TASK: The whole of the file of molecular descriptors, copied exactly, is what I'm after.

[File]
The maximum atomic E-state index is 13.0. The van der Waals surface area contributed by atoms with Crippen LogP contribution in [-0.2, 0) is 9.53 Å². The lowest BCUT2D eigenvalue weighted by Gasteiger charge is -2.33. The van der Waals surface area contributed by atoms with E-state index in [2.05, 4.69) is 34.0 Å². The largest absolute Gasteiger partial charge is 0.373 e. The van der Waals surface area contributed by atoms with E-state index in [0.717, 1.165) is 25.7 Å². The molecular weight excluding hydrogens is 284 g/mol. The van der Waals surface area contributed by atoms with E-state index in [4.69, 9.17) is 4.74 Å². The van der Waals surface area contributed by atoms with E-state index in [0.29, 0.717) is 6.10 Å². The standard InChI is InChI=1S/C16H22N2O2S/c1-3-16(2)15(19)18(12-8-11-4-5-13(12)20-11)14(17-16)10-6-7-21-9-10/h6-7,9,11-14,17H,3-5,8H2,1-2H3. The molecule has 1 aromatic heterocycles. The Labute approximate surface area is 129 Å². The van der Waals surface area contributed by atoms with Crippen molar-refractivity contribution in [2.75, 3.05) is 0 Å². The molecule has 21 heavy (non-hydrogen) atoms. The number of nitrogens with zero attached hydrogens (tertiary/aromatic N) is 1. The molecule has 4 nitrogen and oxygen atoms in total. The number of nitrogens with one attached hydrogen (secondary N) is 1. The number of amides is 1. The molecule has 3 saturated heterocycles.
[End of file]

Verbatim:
The maximum atomic E-state index is 13.0. The van der Waals surface area contributed by atoms with Crippen LogP contribution in [-0.2, 0) is 9.53 Å². The lowest BCUT2D eigenvalue weighted by Gasteiger charge is -2.33. The van der Waals surface area contributed by atoms with E-state index in [2.05, 4.69) is 34.0 Å². The largest absolute Gasteiger partial charge is 0.373 e. The van der Waals surface area contributed by atoms with E-state index in [0.717, 1.165) is 25.7 Å². The molecular weight excluding hydrogens is 284 g/mol. The van der Waals surface area contributed by atoms with E-state index in [4.69, 9.17) is 4.74 Å². The van der Waals surface area contributed by atoms with E-state index in [0.29, 0.717) is 6.10 Å². The standard InChI is InChI=1S/C16H22N2O2S/c1-3-16(2)15(19)18(12-8-11-4-5-13(12)20-11)14(17-16)10-6-7-21-9-10/h6-7,9,11-14,17H,3-5,8H2,1-2H3. The molecule has 1 aromatic heterocycles. The Labute approximate surface area is 129 Å². The van der Waals surface area contributed by atoms with Crippen molar-refractivity contribution in [2.75, 3.05) is 0 Å². The molecule has 21 heavy (non-hydrogen) atoms. The number of nitrogens with zero attached hydrogens (tertiary/aromatic N) is 1. The molecule has 4 nitrogen and oxygen atoms in total. The number of nitrogens with one attached hydrogen (secondary N) is 1. The number of amides is 1. The molecule has 3 saturated heterocycles.